CLEVELAND - New research from Case Western Reserve University School of Medicine and Kent State University shows that salt intake raises blood pressure because it makes it harder for the cardiovascular system to simultaneously juggle the regulation of blood pressure and body temperature. For decades, medical researchers have sought to understand how salt causes salt-induced high blood pressure to no avail. Some individuals, described as “salt sensitive,” experience an increase in blood pressure following the ingestion of salt, whereas others, termed “salt resistant,” do not. Until now, scientists have been unable to explain why some individuals are salt sensitive and others are salt resistant. This inability to explain why salt raises blood pressure in some individuals but not others has hampered the development of a comprehensive theory as to what causes most cases of high blood pressure. Since the cardiovascular system is responsible for maintaining normal blood pressure and also helps control body temperature by conducting heat from the muscles and internal organs to the skin’s surface, a team of researchers led by Robert P. Blankfield, MD, MS, clinical professor of family medicine at Case Western Reserve University School of Medicine, and a member of the Department of Family Medicine at University Hospitals Case Medical Center and Ellen L. Glickman, PhD, professor of exercise science at Kent State University, tested whether these dual roles of the cardiovascular system might help explain how salt ingestion leads to salt-sensitive hypertension. The researchers examined the effect of salt and water consumption versus just water upon a group of 22 healthy men without high blood pressure. The study participants’ blood pressure, rectal temperature, cardiac index (the volume of blood pumped by the heart per minute), and urine output were monitored at one, two, and three hours after the men ingested either salt and water or water alone. Changes in rectal temperature were compared between the men identified as salt sensitive versus those who were salt resistant. The study found that the ingestion of salt and water lowered body temperature more than the ingestion of water by itself. In addition, body temperature decreased more in individuals who are salt resistant than in individuals who are salt sensitive. “It appears that salt sensitive individuals maintain core body temperature equilibrium more effectively than salt resistant individuals, but experience increased blood pressure in the process,” Dr. Blankfield says. “Conversely, salt resistant individuals maintain blood pressure equilibrium more effectively than salt sensitive individuals following salt and water intake, but experience a greater temperature reduction in the process.” Matthew D. Muller, PhD, postdoctoral research fellow at the Penn State College of Medicine, and the paper’s first author explains, “If our results are generalizable, it would be possible to account for the role of salt in the development of salt-sensitive hypertension: salt and water loading raises blood pressure in salt sensitive individuals, and the elevated blood pressure persists for a finite period of time during and after the salt and water intake. These transient blood pressure elevations, whether brief or prolonged, might initiate the complex changes within the walls of the arteries and arterioles that characterize individuals with essential hypertension.” Dr. Muller adds, “Nowadays, physicians tell their patients that no one knows what causes high blood pressure. Since we can now explain why salt-sensitive hypertension develops, a theory that will explain all hypertension may be possible. Thus, physicians may one day be able to tell their patients that the cause of high blood pressure is understood, and physicians may also be able to explain to their patients what must be done to avoid developing this chronic medical condition.” Dr. Muller conducted this research as a doctoral student at Kent State University. The findings are described in a manuscript published in the April 14th issue of the journal Hypertension Research.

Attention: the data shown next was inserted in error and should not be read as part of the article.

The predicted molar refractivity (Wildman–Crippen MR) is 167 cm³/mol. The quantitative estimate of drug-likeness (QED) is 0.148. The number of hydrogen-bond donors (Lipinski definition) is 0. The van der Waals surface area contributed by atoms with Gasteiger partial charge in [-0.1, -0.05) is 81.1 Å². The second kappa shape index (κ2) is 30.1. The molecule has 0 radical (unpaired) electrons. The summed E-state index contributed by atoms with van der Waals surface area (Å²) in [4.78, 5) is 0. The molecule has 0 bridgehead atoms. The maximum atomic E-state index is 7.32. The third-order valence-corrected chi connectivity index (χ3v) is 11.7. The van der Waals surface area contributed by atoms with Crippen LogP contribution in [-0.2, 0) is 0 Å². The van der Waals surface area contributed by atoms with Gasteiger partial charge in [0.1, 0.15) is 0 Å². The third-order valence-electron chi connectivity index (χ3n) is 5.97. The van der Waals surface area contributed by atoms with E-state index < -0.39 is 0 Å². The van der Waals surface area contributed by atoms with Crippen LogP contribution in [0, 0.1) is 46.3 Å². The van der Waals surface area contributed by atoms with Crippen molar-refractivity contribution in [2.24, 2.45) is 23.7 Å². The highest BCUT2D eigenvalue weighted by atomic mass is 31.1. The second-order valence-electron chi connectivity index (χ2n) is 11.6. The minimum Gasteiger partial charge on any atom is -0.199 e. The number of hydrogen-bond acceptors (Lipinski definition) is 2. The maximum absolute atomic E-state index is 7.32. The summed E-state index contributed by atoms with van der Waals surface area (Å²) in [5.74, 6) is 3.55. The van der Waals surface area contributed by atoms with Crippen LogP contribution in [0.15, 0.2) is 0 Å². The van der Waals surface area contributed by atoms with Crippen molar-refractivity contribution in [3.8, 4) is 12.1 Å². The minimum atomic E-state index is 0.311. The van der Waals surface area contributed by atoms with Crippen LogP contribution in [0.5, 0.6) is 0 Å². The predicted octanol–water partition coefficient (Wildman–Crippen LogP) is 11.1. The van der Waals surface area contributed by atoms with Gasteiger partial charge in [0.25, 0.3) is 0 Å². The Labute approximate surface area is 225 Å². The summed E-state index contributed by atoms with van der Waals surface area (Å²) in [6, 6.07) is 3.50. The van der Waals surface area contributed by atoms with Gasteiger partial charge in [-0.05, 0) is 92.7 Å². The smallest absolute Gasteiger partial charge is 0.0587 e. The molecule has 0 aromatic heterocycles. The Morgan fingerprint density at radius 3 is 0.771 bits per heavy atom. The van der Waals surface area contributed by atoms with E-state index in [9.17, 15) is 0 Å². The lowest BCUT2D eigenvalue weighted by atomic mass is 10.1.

Founded in 1843, Case Western Reserve University School of Medicine is the largest medical research institution in Ohio and is among the nation's top medical schools for research funding from the National Institutes of Health. The School of Medicine is recognized throughout the international medical community for outstanding achievements in teaching. The School's innovative and pioneering Western Reserve2 curriculum interweaves four themes--research and scholarship, clinical mastery, leadership, and civic professionalism--to prepare students for the practice of evidence-based medicine in the rapidly changing health care environment of the 21st century. Nine Nobel Laureates have been affiliated with the School of Medicine.
Annually, the School of Medicine trains more than 800 MD and MD/PhD students and ranks in the top 25 among U.S. research-oriented medical schools as designated by U.S. News & World Report's "Guide to Graduate Education."
The School of Medicine is affiliated with University Hospitals Cleveland Medical Center, MetroHealth Medical Center, the Louis Stokes Cleveland Department of Veterans Affairs Medical Center, and the Cleveland Clinic, with which it established the Cleveland Clinic Lerner College of Medicine of Case Western Reserve University in 2002. case.edu/medicine.